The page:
Forget raw milk. The big new conflict is over raw oysters:
In an effort to reduce cases of a rare, but potentially fatal, bacterial illness contracted from raw oysters, the FDA announced new rules this month that will require any oyster served from April through October to undergo a sterilization process before it can be sold in restaurants or on the market.
The rule will essentially eliminate raw oysters — at least as Louisianans know them — from restaurant menus for seven months of the year. Even oysters that will eventually be cooked during those months would have to go through the same cleansing process before being added to any dish, a move some say would undermine the culinary integrity of some of New Orleans’ most famous delicacies.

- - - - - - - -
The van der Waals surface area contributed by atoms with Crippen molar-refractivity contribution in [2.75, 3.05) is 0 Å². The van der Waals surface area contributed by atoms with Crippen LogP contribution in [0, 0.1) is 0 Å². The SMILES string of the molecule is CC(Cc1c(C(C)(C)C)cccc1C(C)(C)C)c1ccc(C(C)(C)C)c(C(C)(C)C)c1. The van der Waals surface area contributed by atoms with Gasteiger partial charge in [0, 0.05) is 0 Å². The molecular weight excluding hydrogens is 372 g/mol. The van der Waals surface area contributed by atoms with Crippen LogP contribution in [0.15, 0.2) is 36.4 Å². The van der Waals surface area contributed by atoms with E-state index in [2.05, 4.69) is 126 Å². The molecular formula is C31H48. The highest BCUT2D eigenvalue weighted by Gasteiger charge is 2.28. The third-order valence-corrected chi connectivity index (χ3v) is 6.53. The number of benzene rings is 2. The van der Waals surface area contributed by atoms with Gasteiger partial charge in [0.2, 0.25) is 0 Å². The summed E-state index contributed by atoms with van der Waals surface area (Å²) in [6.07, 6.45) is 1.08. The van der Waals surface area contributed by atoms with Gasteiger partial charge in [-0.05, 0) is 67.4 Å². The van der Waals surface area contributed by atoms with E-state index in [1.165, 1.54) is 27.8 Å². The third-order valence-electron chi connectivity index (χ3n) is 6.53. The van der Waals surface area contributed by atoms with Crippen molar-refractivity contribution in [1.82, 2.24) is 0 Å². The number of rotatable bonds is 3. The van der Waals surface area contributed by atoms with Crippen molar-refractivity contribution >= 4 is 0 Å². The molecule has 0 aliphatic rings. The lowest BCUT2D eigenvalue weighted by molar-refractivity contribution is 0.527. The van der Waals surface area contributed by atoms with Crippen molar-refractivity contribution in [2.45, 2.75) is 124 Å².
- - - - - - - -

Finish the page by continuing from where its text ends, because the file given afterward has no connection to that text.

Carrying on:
The illness in question is serious but rare, and primarily affects only those with weakened immune systems:
The vibrio vulnificus disease, the target of the FDA initiative, affects about 30 individuals per year nationwide who eat raw oysters from Gulf Coast. About half of those who get the disease, which invades the bloodstream and can cause a severe fever and skin lesions, eventually die.
But those most at risk from vibrio are people who already have immune system disorders, such as AIDS, cancer, kidney disease, diabetes or alcohol abuse.
As is typical of the FDA, the agency is choosing coercion over education and ignoring the right of adults to take a calculated risk in pursuit of culinary delicacies. The new rules will also favor large oyster operations and hurt small businesses, due to the large capital investments required to sterilize the oysters. It will surely lead to a robust black market in unsterilized oysters too.
The rule won’t take effect until 2011, so there’s still some chance to save raw oysters from the FDA’s overreach.
[Via Ryan Young's excellent Regulation of the Day feature.]